Wisconsin federal court interprets “Bump-Up” provision in D&O policy
On August 18, 2021, the Eastern District of Wisconsin concluded in Joy Global Inc. v. Columbia Casualty Co., 2021 WL 3667077 (E.D. Wis. Aug. 18, 2021), that the “Bump-Up” carve-out from the definition of “Loss” in a Directors and Officers’ (“D&O”) policy precluded indemnity coverage for several shareholder lawsuits arising out of an acquisition transaction. In reaching this conclusion, the court specifically rejected the analysis employed by a Delaware trial court earlier this year in another “Bump-Up” case, Northrop Grumman Corporation v. Zurich Am. Ins. Co., 2021 WL 347015 (Del. Super. Ct. Feb. 2, 2021).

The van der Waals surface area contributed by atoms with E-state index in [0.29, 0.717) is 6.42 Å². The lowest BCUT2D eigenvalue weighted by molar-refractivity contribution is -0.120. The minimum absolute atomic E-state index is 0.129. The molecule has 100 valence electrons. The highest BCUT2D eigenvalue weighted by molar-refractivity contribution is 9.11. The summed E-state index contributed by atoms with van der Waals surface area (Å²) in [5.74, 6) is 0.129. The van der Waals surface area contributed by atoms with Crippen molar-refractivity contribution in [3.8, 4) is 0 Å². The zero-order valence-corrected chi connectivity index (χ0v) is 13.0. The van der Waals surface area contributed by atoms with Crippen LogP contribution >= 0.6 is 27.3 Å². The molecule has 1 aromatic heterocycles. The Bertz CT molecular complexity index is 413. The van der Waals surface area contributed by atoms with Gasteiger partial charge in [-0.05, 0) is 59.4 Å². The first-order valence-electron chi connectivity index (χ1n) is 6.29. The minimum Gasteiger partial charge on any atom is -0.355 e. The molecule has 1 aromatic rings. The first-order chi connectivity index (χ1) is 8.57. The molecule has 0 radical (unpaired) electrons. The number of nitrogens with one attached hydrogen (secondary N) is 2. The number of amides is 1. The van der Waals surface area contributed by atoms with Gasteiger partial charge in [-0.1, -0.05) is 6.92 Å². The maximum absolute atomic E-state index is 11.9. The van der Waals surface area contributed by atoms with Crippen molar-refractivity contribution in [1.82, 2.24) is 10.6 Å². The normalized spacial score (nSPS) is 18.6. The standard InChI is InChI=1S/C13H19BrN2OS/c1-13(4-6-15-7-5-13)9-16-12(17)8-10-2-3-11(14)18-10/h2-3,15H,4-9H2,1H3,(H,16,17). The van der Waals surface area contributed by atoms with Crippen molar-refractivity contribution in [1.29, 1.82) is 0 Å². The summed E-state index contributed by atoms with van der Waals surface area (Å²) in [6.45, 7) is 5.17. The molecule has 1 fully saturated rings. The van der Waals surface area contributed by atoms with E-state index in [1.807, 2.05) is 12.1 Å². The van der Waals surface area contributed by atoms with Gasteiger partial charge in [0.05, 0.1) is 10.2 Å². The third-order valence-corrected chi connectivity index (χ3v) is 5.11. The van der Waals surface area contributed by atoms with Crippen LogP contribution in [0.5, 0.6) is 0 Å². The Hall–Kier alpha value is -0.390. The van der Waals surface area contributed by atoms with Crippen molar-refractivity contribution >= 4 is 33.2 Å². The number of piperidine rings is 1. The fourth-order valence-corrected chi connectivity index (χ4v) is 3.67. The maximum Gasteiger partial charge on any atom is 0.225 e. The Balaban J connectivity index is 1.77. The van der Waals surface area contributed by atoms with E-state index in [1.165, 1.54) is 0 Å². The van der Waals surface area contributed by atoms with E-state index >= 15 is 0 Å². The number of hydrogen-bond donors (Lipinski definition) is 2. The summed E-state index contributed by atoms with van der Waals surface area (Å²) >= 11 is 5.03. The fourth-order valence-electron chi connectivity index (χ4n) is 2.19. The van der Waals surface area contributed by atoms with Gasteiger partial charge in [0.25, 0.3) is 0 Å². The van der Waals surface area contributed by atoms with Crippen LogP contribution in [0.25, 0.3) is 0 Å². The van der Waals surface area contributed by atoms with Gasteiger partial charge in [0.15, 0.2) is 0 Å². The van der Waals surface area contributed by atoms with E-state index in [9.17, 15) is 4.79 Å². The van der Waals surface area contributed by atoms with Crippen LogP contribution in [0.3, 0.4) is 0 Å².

After a merger or acquisition, shareholders of the merged or acquired company often sue the company and its directors and officers, alleging that they failed to secure adequate consideration for the shareholders’ shares in the transaction. The shareholders frequently seek as damages an effective increase in the amount paid to them for their shares in the transaction (a “Bump-Up” claim). Many D&O liability insurance policies, however, expressly carve out these types of damages from the definition of covered “Loss”. In Joy Global, the court granted the defendant insurers’ motions for summary judgment upon concluding that the Bump-Up provision in the policies at issue precluded indemnity coverage for the settlements of eight underlying shareholder suits.